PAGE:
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Critiquing the CriticsWho's your favorite critic?


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#31 papeetepatrick

papeetepatrick

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Posted 09 April 2010 - 08:43 AM

Balanchine and Picasso make an interesting comparison. Protean in styles; persona factors too;


This is what I started with. There's no argument about 'protean in styles', but 'persona' is a difficult word. Both men may have needed a sense of being godlike, but one had no humility when it came to that at all. Fine. That's his business. I agree with Mailer that we have to accept him. I'm talking about what Picasso said and what Balanchine said, or rather what I know that they said. I know they said many things of which I'm not aware.

I've enjoyed Norman Mailer in the past, Armies of the Night and earlier Advertisements for Myself were important works, but I wouldn't go to him for art criticism and agree with Michael Kimmelman, the Times art critic when he says,


That's marvelous, Quiggin, it rather rhymes with "I've always liked Judith Miller. I like operatic types." We were not going to Norman Mailer for 'art criticism', but for anyone for facts about the Louvre incident, and that happened to be what I had at hand at the moment yesterday, that is from what I remembered it. I'm not going to go through the Richardson to see if he didn't ever even mention it, I'll take your word for it that he didn't, since that's what you seem to indicate.

Mr. Richardson’s Picasso is not the destructive, misanthropic egomaniac portrayed in the Merchant-Ivory film “Surviving Picasso” or the heroic hipster artist depicted in Norman Mailer’s “Portrait of Picasso as a Young Man.” Rather his Picasso is a mass of contradictions, a savage artist, who was often horribly cruel to his friends like Cocteau but who also “had a very loyal, if sometimes paradoxical heart”


I think a loyal paradoxical heart may be the key term. T J Clark says tenderness and monstrosity co-exist in Picasso. Despite the Louvre incident Richardson cites Braque and Apollinaire as among his closest friends by 1917. A piece of a woman's black veil blows across Picasso's face one afternoon and he knows that Apollinaire is dead and he spends ten years devising a monument to his memory.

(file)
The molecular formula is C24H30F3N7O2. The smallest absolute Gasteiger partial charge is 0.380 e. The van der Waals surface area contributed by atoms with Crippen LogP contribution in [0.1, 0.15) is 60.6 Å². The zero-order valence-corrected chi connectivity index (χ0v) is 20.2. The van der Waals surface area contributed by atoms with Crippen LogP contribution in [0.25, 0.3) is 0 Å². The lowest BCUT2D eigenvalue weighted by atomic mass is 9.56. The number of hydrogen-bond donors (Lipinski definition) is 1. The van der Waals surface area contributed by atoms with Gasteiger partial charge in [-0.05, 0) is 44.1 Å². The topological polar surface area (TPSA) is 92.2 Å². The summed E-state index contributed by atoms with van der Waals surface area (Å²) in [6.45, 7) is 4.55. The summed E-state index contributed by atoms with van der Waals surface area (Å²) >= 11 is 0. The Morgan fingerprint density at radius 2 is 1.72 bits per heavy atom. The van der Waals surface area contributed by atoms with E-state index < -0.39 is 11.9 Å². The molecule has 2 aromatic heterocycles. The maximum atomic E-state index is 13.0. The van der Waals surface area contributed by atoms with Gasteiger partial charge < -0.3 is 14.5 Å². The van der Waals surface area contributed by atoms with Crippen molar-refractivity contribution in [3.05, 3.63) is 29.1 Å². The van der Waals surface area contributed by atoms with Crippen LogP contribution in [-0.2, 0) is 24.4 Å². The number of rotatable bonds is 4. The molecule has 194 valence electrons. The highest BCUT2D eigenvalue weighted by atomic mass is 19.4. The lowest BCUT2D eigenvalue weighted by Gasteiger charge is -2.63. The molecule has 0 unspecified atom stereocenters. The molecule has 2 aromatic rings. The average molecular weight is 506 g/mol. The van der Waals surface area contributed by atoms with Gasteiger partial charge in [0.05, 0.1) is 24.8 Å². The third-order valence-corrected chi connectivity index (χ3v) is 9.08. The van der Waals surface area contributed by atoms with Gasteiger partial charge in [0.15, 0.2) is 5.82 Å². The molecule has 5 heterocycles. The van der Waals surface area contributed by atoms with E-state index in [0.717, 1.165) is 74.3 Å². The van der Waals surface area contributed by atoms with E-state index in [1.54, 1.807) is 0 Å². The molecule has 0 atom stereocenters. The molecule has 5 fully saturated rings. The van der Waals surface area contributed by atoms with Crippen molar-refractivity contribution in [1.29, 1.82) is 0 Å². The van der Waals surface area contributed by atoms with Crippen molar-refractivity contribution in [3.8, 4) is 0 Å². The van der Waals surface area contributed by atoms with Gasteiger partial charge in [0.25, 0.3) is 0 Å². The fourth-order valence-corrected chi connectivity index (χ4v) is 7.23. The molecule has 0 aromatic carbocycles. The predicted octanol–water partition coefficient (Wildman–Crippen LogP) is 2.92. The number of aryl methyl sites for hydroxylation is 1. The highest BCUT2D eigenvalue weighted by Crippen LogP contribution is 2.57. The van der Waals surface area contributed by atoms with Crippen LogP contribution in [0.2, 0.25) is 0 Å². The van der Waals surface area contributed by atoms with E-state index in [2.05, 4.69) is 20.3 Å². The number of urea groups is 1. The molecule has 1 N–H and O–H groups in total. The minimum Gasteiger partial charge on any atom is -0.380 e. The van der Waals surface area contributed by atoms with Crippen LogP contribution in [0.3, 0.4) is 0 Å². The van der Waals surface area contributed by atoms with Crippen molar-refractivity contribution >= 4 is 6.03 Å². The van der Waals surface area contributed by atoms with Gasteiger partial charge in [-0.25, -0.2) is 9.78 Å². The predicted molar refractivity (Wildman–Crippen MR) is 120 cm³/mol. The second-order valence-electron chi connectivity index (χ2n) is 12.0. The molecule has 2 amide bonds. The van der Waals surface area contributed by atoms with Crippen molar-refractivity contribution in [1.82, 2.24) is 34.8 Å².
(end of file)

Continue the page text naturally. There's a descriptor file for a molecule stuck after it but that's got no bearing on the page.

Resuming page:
It could well be the 'key term', a bit like some of the rhetoric that has come out during the last week in some of the religious controversies, and I have nothing against the 'tenderness and monstrosity'; they certainly both show in the extravagant and monstrous sensibility that would be able to turn Apollinaire's own tragedy and bad fortune into a repulsive 'delicate moment' in which to assuage his guilt with this image of a 'woman's black veil', which in Clark's description unfortunately comes across as the very 'adolescent hero worship of the artist' that Kakutani pointed out, in its overt 'special grief' monstrosity. I'm sure he spent time on other things during those ten years.

Anyway I think we were comparing Picasso and Balanchine for their protean output, not for their personalities which yes are day and night apart.


I think we were talking about both. Michael brought the matter of comparing them in matters of 'persona factors'. That Michael may mean something different by 'persona factors' than I do is likely, but that doesn't mean it's not a provocatively interesting way of looking at both artists--you'll forgive me, I hope, that I took the liberty of looking at it as I happened to see it, that being the only one available to me at first. Their 'god personas' are both very impressive, and maybe, as many an artist (to use one of Mailer's favourite formulations) might say, they were both necessary in either case. Edna O'Brien certainly went so far as to say that James Joyce's monstrosity was indispensable for his own protean output. I myself have defended Leni Riefenstahl and other Nazis, including Heidegger, because of their artistic and philosophical output; others have defended Strauss and Schwarzkopf, I've defended Wagner. It may be that Balanchine, claiming something like 'apoliticalism', would have shown no more courage than did Picasso, and was simply never tested.

But if we are then through with the talk of persona, the 'protean output' could be compared, yes, but as mentioned already, a number of other figures could as easily be chosen. In the sense of 'revolutionary', for example, Graham may seem more like Picasso than Balanchine, and so forth and so on.

The whole discussion is rendered perfect, though, by Michael's superb witticism: "In that case I tend to forgive them the intellectual shotgun blasts - that is unless and until one of my own sacred cows gets wounded. "


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